Quadrature Encoder too Fast for Arduino (with Solution)

For my next robot project I am using Pittman Motors with 500 cnt/rev quadrature encoders mounted on the motor axle. Initially I used the same code that I described in my blog post ‘Building a Self-Balancing Robot: Motor Driver and Wheel Encoder’ for handling the encoder input. Everything worked fine when I turned the motors manually; the interrupts kicked in and the counters were correctly incremented / decremented. However, when I powered up the motors the Arduino program froze.

Others suffered from the same experience (see e.g., Missing counting encoder). One suggested solution is the use of dedicated quadrature decoder chips like the LS7266R1. More information about its usage in a robot project can be found in the thesis Design of a Wireless Control System for a Laboratory Planetary Rover by Eric Jamesson Wilhelm.

Fortunately no dedicated decoder hardware is necessary (at least in my case). It turns out that the Arduino function digitalRead() comes with a lot of overhead and is correspondingly slow. Both Jean-Claude Wippler (Pin I/O performance) and Bill Porter (Ready, Set, Oscillate! The Fastest Way to Change Arduino Pins) discuss the overhead and demonstrate how it can be avoided by directly reading from Atmel ports rather than going through the Arduino library, thus gaining a factor of about 50 in performance.

While directly reading from controller ports certainly solves the issue, it forces you to become familiar with port maps and write code that is specific to a given controller (no simple porting from Arduino Uno to Mega, etc.). This problem has been beautifully addressed by jrraines’ digitalwritefast library (download) which in turn is based on a suggestion from Paul Stoffregen (see http://www.arduino.cc/cgi-bin/yabb2/YaBB.pl?num=1267553811/0).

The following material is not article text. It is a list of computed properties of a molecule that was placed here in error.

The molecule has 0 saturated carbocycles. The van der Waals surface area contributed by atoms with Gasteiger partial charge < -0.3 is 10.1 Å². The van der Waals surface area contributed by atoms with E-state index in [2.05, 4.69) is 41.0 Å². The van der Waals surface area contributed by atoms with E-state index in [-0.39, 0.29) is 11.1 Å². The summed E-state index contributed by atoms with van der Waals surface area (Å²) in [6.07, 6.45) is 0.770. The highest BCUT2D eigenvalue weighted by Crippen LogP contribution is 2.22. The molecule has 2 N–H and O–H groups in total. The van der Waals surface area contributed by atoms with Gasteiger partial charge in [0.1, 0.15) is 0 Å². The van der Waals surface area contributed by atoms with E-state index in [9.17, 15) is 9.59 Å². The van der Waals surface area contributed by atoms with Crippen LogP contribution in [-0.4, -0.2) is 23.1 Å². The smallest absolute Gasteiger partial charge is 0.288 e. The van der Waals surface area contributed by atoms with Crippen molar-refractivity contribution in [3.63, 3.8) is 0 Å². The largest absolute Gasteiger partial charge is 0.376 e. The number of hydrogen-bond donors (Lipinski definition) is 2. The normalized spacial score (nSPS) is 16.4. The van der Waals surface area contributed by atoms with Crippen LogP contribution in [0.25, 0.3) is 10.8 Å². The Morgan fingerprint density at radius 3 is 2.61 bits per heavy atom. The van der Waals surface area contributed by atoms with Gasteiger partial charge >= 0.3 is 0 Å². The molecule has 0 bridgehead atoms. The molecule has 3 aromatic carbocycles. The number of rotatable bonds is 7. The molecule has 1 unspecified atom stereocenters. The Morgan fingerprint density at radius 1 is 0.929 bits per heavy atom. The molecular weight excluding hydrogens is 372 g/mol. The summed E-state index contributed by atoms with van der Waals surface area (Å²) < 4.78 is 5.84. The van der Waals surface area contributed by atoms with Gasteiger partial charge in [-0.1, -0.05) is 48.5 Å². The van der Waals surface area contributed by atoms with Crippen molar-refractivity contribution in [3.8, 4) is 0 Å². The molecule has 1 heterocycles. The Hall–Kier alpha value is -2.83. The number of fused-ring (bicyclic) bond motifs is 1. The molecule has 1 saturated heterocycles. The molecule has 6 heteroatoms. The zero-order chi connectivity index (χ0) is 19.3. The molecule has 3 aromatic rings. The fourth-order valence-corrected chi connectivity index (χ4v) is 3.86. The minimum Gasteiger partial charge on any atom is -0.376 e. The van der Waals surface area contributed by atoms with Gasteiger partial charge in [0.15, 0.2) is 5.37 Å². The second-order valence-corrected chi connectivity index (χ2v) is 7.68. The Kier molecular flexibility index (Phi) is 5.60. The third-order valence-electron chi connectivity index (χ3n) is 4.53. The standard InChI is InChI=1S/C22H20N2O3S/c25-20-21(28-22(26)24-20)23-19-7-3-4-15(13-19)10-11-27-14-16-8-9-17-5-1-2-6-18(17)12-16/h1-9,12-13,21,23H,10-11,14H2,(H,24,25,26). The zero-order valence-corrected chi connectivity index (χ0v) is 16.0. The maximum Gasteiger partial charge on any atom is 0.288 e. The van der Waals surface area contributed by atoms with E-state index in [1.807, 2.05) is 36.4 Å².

So, with the open source community to the rescue my quadrature encoder problem is now solved. Here is my new quadrature encoder code wrapped in a little test sketch:

UPDATE: I incorporated Bill Porter’s feedback (see his comment for further detail) to further improve the performance of the code. Since the interrupt only fires on a rising change there is no need to read pin A; it’s value will always be ‘true’.  Furthermore by using pre-processor directives #ifdef … #else … #endif the evaluation of an if statement in each interrupt handler during runtime can be avoided. Thanks, Bill!

#include "WProgram.h"
#include <Servo.h>
#include <digitalWriteFast.h>  // library for high performance reads and writes by jrraines
                               // see http://www.arduino.cc/cgi-bin/yabb2/YaBB.pl?num=1267553811/0
                               // and http://code.google.com/p/digitalwritefast/

// It turns out that the regular digitalRead() calls are too slow and bring the arduino down when
// I use them in the interrupt routines while the motor runs at full speed creating more than
// 40000 encoder ticks per second per motor.

// Quadrature encoders
// Left encoder
#define c_LeftEncoderInterrupt 4
#define c_LeftEncoderPinA 19
#define c_LeftEncoderPinB 25
#define LeftEncoderIsReversed
volatile bool _LeftEncoderBSet;